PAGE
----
March 25, 2023

KHArkIV, Ukraine (AP) — For 22 days, Serhiy Chornobryvets barely slept and rarely took off his red paramedic uniform. He ran around the clock in his hometown of Mariupol, rescuing people injured by Russian bombs and shells that hit the southern Ukrainian city.

When he finally fled Mariupol – where the inhabitants suffered the worst of the war during the nearly three-month siege – He still hasn’t rested. Instead, he joined an organization that sends medical personnel to the front lines in eastern Ukraine, where fighting is currently concentrated.

“The me before Mariupol and the me after what happened: these are two different people,” the scrawny, fresh-faced 24-year-old said in a recent interview with the Associated Press in Kharkiv. Kharkiv was another city that was heavily bombed.

“If I hadn’t survived Mariupol, I wouldn’t be a paramedic right now. I wouldn’t have been brave enough,” explains Chornobryvets, who is known simply as “Mariupol” on the battlefield , now wearing a yellow anchor with the symbol of the port city on his camouflage uniform.

In fact, he sees no other way to understand the horrors he is witnessing in a place that has become a global symbol of Ukrainian resistance Invasion of Russia.Residents were ruthlessly bombedmany are trapped without food, water, heat or electricity.

“It’s like going back to the Stone Age,” Chornobryvets said. “There’s looting, constant shelling, planes, aerial bombardment. People around us are crazy, but we keep working.”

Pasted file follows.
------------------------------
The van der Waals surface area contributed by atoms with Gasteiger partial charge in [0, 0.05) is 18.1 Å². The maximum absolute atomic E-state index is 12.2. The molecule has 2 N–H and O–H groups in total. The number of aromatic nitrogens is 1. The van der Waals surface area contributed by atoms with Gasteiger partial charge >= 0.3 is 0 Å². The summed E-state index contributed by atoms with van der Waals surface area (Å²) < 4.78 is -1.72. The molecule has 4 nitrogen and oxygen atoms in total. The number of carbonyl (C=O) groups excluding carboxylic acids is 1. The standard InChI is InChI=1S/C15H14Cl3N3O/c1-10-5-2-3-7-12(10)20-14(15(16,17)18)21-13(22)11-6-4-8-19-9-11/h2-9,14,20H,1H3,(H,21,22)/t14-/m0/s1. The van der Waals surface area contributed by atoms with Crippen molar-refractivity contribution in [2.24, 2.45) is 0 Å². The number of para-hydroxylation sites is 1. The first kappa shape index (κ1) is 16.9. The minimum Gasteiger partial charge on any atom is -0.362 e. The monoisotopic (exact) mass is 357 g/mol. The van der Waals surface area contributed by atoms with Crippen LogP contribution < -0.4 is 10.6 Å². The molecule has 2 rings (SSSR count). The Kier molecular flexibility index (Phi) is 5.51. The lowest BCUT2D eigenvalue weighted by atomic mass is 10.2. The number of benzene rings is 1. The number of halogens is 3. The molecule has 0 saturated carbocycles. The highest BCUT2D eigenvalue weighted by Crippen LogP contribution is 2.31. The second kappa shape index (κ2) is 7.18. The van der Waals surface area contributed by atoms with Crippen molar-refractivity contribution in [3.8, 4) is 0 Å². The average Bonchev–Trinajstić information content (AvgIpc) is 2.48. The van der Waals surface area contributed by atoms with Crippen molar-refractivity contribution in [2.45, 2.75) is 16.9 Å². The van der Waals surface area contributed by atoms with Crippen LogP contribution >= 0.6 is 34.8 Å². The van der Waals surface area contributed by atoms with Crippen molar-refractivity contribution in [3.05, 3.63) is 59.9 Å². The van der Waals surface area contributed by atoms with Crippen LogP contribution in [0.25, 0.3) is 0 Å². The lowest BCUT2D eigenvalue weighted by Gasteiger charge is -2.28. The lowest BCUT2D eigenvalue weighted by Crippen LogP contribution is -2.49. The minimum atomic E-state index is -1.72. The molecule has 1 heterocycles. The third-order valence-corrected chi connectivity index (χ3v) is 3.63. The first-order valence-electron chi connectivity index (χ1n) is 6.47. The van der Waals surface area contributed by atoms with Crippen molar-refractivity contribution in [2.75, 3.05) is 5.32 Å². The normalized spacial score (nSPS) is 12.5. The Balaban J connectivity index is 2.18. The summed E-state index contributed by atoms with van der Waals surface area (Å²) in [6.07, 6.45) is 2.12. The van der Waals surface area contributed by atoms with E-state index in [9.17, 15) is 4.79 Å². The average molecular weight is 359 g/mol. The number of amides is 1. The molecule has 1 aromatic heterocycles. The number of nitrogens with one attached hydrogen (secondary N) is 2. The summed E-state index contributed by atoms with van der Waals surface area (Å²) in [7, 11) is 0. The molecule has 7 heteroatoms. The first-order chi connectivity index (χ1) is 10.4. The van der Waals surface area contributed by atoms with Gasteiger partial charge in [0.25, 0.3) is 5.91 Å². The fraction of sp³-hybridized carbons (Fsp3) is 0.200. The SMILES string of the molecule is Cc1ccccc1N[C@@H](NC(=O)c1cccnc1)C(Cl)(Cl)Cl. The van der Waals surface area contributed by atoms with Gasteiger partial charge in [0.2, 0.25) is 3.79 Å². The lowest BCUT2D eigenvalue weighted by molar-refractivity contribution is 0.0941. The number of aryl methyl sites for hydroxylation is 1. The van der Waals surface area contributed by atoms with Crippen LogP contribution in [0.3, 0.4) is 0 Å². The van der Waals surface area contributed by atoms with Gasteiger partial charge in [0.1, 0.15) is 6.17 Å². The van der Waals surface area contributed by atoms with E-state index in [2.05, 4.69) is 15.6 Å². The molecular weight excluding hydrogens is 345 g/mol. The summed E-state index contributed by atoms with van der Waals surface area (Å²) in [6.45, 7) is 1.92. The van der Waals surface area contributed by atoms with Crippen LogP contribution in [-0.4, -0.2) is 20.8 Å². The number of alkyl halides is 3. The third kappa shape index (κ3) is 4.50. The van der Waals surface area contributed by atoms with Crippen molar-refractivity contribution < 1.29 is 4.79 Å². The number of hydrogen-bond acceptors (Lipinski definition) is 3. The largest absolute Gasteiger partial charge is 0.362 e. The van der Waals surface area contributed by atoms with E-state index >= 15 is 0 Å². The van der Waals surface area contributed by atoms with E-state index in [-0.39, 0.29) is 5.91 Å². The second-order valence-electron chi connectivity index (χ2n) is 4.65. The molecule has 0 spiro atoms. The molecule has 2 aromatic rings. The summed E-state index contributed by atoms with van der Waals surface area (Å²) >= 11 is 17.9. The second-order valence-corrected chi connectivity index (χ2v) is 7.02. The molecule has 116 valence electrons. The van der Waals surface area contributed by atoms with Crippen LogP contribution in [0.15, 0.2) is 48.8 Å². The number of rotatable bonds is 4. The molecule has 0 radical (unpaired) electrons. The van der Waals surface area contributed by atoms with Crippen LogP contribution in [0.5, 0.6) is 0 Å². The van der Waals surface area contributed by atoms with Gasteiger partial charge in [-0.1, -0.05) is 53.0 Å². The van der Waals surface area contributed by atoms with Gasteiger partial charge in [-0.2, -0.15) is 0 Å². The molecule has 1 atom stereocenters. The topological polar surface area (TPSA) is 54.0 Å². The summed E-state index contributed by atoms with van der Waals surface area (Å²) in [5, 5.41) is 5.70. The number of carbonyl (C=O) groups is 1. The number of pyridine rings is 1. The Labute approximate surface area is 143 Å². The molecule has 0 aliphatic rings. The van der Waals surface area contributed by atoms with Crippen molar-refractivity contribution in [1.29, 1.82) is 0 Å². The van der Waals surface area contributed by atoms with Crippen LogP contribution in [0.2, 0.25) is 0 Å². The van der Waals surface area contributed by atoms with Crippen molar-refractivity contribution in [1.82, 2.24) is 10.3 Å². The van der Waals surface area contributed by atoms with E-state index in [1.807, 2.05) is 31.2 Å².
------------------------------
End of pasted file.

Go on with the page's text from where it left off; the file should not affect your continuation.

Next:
While many hid in basements or bomb shelters, Chornobryvets said he never did. He stayed on the ground to care for the wounded – while risking his life. He finally escaped on March 18 — his birthday — still in his red paramedic overalls.

His tireless efforts were publicly praised by Ukrainian President Volodymyr Zelensky, the then leader accept the award In May, from the Atlantic Council, a Washington think tank, representing the people of Ukraine.

Chornobryvets said his new job at the front was almost the same as what he was doing in Mariupol: “Same wound, just I’m wearing a different uniform.”

In footage from July, he and his paramedics can be seen rushing towards a soldier hit by Russian artillery fire. They tied a tourniquet to the man’s right thigh, then carefully smoothed the open wounds that exposed bone on his arms and legs.

He’s still a year away from graduating college — but refuses to make plans for the future. Until the war was won, he vowed to stay on the battlefield.

“Medicine is my life and my job is to save people,” Chornobryvets said.

He dreams of one day returning to Mariupol, which fell into the hands of the Russians in May, but he tries not to think too much about it because it’s too painful.

“My soul will calm down when I enter Mariupol – the Ukrainian flag is flying on it,” he said.


Follow AP’s coverage of the Ukraine war at


Associated Press reporters Vasilisa Stepnenko and Evgeniy Maloletka in Kharkiv contributed.Follow Akilova

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